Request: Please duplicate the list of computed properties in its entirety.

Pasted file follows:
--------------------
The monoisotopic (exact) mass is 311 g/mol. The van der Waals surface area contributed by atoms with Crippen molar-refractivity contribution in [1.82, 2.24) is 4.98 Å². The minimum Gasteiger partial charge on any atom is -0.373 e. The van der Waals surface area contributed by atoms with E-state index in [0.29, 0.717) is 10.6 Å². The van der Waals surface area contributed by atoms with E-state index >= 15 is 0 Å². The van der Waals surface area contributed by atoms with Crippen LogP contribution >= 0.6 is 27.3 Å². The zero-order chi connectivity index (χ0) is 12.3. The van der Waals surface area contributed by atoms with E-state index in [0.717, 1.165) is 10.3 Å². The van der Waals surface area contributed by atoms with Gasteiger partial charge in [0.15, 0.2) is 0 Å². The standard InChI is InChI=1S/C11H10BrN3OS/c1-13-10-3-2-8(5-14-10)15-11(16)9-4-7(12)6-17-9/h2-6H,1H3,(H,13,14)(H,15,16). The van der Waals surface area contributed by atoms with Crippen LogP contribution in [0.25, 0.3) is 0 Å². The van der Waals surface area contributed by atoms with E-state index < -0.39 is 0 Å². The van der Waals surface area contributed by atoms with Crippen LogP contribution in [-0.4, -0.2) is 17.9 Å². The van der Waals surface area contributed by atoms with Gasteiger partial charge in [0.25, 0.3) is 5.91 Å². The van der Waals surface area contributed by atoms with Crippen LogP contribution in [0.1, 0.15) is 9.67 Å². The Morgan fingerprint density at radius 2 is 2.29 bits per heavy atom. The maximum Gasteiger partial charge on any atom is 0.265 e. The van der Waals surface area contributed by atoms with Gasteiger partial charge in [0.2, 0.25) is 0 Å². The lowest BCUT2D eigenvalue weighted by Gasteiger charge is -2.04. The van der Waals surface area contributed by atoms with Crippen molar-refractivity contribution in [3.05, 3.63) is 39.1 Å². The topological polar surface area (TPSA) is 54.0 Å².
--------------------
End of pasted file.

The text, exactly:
The monoisotopic (exact) mass is 311 g/mol. The van der Waals surface area contributed by atoms with Crippen molar-refractivity contribution in [1.82, 2.24) is 4.98 Å². The minimum Gasteiger partial charge on any atom is -0.373 e. The van der Waals surface area contributed by atoms with E-state index in [0.29, 0.717) is 10.6 Å². The van der Waals surface area contributed by atoms with E-state index >= 15 is 0 Å². The van der Waals surface area contributed by atoms with Crippen LogP contribution >= 0.6 is 27.3 Å². The zero-order chi connectivity index (χ0) is 12.3. The van der Waals surface area contributed by atoms with E-state index in [0.717, 1.165) is 10.3 Å². The van der Waals surface area contributed by atoms with Gasteiger partial charge in [0.15, 0.2) is 0 Å². The standard InChI is InChI=1S/C11H10BrN3OS/c1-13-10-3-2-8(5-14-10)15-11(16)9-4-7(12)6-17-9/h2-6H,1H3,(H,13,14)(H,15,16). The van der Waals surface area contributed by atoms with Crippen LogP contribution in [0.25, 0.3) is 0 Å². The van der Waals surface area contributed by atoms with E-state index < -0.39 is 0 Å². The van der Waals surface area contributed by atoms with Crippen LogP contribution in [-0.4, -0.2) is 17.9 Å². The van der Waals surface area contributed by atoms with Gasteiger partial charge in [0.25, 0.3) is 5.91 Å². The van der Waals surface area contributed by atoms with Crippen LogP contribution in [0.1, 0.15) is 9.67 Å². The Morgan fingerprint density at radius 2 is 2.29 bits per heavy atom. The maximum Gasteiger partial charge on any atom is 0.265 e. The van der Waals surface area contributed by atoms with Gasteiger partial charge in [0.2, 0.25) is 0 Å². The lowest BCUT2D eigenvalue weighted by Gasteiger charge is -2.04. The van der Waals surface area contributed by atoms with Crippen molar-refractivity contribution in [3.05, 3.63) is 39.1 Å². The topological polar surface area (TPSA) is 54.0 Å².